On day five of New York Fashion Week, the fashion crowd encountered both a bonjour and an adieu as Monse creatives Laura Kim and Fernando Garcia debuted their first collection for Oscar de la Renta and Proenza Schouler showed its last collection before departing to Paris for future fashion shows.
Launching the day’s events was Carolina Herrera, falling into lockstep with many other New York-based designers who decided to play it safe with familiar silhouettes for the Fall/Winter 2017 season. Herrera’s use of feminine shapes was intentional – she was going for simplicity, she declared backstage. The results bore all the stylistic hallmarks of a Hitchcockian heroine, from bow-finished blouses and ladylike skirts to dramatic capes and polished cocktail dresses.
Over at 3.1 Phillip Lim, both the show notes and the vibrant pink catwalk signaled the designer’s creative mood. “Color, curiosity, courage is what a new romanticism makes,” said the show notes, and one couldn’t help but read into the bold Yves Klein shades of blues and sculptured earrings on the runway. Clearly, wearable art was on the menu. Supporting Lim’s creative theme was a polished spin on bohemian dressing, with peasant frocks tied off with drawstrings and finished with top-stitch details. Geometric shapes created negative space on knits, while honeycomb mesh pants drew the eye downward where festively appointed footwear was on full display.
Further down the stretch, Proenza Schouler was the hottest ticket at day five because it was NYFW’s last chance to see the brand present in the Big Apple for the foreseeable future. In a move that surprised everyone, designers Jack McCollough and Lazaro Hernandez decided to make the switch to Paris for future shows, however, they’re not showing ready-to-wear but joining the couture calendar instead. Naturally, the buzzworthy show met the crowd’s high expectations with a collection that paid homage to the brand’s longtime home. The NYC-themed collection celebrated the uptown girl, the downtown girl, the art junkie, and the 20-something hipster with a surfeit of artistic looks. Included in the dazzling line-up were a few of the brand’s signatures like asymmetrical construction, porthole cut-outs, and intricate layering, but they were engineered in unexpected fabrics like leather and latex. Of particular note was the inclusion of logos, which made for sly moments on the runway. If you’re keen, you’ll notice them on straps and dangling from zippers. Look for Proenza Schouler again at Paris Haute Couture Week in July.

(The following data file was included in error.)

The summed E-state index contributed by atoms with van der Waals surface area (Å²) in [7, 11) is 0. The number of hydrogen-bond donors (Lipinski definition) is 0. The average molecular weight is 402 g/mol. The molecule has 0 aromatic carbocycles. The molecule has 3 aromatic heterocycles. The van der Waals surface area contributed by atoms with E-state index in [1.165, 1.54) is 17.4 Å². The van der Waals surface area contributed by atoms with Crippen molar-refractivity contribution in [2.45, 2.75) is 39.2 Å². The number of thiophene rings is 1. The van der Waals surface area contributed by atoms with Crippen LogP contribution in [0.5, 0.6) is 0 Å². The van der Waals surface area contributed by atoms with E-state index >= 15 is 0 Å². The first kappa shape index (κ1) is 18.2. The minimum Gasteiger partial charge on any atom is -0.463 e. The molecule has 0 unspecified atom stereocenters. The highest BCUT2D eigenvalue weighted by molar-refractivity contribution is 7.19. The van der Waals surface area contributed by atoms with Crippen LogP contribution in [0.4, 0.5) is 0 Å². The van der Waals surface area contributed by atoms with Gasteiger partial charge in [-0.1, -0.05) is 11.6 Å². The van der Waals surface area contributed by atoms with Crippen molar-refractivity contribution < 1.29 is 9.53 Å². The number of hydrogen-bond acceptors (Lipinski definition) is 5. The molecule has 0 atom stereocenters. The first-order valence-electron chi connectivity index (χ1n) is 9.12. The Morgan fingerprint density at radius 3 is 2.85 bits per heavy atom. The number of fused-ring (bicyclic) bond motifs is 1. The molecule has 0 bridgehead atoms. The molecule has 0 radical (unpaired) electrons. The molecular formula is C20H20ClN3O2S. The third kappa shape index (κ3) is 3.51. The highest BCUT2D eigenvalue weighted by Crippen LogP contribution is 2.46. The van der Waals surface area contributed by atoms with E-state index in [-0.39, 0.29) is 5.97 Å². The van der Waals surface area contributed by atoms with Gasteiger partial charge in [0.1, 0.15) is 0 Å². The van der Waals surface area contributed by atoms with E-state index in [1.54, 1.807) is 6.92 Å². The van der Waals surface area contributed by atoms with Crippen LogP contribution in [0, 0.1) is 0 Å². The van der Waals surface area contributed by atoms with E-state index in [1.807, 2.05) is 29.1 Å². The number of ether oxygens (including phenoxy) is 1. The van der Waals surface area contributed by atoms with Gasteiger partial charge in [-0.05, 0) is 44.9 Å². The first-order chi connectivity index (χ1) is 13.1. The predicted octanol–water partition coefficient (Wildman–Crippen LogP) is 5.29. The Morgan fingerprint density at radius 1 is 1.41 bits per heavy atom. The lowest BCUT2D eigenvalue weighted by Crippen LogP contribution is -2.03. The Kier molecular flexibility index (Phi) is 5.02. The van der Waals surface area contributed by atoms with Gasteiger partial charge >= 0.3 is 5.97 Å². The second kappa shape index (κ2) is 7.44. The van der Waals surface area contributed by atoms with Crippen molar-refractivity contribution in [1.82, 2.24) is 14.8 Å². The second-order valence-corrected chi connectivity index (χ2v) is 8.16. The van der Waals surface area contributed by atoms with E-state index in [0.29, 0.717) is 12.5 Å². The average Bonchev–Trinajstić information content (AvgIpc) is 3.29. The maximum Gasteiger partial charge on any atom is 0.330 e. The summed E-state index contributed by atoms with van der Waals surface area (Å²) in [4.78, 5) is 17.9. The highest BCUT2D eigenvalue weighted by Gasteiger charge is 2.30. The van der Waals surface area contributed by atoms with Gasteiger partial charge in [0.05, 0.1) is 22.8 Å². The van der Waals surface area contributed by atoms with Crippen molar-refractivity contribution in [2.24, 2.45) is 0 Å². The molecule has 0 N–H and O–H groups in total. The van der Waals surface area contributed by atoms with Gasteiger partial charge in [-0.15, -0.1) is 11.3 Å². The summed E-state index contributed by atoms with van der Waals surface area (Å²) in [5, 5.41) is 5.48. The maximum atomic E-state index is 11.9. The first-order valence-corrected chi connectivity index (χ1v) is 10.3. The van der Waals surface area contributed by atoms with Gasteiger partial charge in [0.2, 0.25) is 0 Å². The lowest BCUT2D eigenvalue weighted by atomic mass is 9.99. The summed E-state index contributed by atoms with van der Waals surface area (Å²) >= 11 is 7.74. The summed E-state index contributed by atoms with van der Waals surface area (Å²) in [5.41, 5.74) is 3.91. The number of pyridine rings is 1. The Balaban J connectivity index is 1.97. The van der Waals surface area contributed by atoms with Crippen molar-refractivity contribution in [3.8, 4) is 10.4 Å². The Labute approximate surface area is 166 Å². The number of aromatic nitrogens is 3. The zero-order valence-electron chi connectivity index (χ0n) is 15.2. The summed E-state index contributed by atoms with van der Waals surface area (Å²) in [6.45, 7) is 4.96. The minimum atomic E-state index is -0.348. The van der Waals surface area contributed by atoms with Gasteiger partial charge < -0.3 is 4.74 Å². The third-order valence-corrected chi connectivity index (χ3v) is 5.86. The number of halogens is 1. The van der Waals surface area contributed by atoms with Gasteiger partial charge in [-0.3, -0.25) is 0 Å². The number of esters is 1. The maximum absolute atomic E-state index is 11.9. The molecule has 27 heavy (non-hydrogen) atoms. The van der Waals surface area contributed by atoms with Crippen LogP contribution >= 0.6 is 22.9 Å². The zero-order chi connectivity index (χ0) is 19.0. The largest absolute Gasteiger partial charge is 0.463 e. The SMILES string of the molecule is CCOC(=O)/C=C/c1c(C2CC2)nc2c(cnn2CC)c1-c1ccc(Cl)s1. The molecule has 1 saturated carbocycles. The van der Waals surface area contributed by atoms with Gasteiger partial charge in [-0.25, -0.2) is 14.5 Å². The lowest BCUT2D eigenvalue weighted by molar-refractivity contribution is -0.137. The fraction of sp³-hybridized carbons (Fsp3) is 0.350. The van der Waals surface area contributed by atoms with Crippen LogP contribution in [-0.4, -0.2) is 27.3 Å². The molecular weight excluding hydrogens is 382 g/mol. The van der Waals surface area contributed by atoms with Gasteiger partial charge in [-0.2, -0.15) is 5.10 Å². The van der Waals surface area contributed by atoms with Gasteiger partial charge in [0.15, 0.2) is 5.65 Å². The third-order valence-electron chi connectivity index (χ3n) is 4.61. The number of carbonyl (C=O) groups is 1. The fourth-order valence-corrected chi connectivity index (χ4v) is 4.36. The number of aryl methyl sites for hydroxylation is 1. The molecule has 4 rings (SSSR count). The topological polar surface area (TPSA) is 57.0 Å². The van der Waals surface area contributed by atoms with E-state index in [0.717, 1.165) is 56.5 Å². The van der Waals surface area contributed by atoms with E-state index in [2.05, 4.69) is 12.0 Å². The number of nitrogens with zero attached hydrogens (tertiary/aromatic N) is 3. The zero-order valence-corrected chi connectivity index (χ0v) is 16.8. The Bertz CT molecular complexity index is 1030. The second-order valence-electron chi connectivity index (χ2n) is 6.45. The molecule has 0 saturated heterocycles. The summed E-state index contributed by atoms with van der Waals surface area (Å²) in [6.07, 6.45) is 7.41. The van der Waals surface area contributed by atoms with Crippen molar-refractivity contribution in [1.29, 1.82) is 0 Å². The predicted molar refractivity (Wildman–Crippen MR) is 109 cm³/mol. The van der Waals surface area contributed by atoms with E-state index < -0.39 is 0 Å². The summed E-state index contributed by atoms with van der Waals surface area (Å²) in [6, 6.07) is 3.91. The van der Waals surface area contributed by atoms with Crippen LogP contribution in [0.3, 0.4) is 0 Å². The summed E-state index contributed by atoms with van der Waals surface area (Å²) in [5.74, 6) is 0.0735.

Laura Kim’s and Fernando Garcia’s Oscar de la Renta show was slightly difficult to unpack as its structure has not been tried at NYFW before. The duo also share Monse – an emerging brand brimming with “It” factor – and decided to package both their Monse presentation and their Oscar de la Renta debut together. The joint show might have been unusual, but from a commercial stand-point, it was ingenious. We’re willing to bet that Demna Gvasalia wishes he had thought to do the same with Vetements and Balenciaga. By showing the two collections one right after the other, Kim and Garcia proved their versatility as designers, changing pace easily from intriguingly engineered, dramatic daywear and slinky sequined gowns at Monse to sophisticated classics and princess gowns at Oscar de la Renta.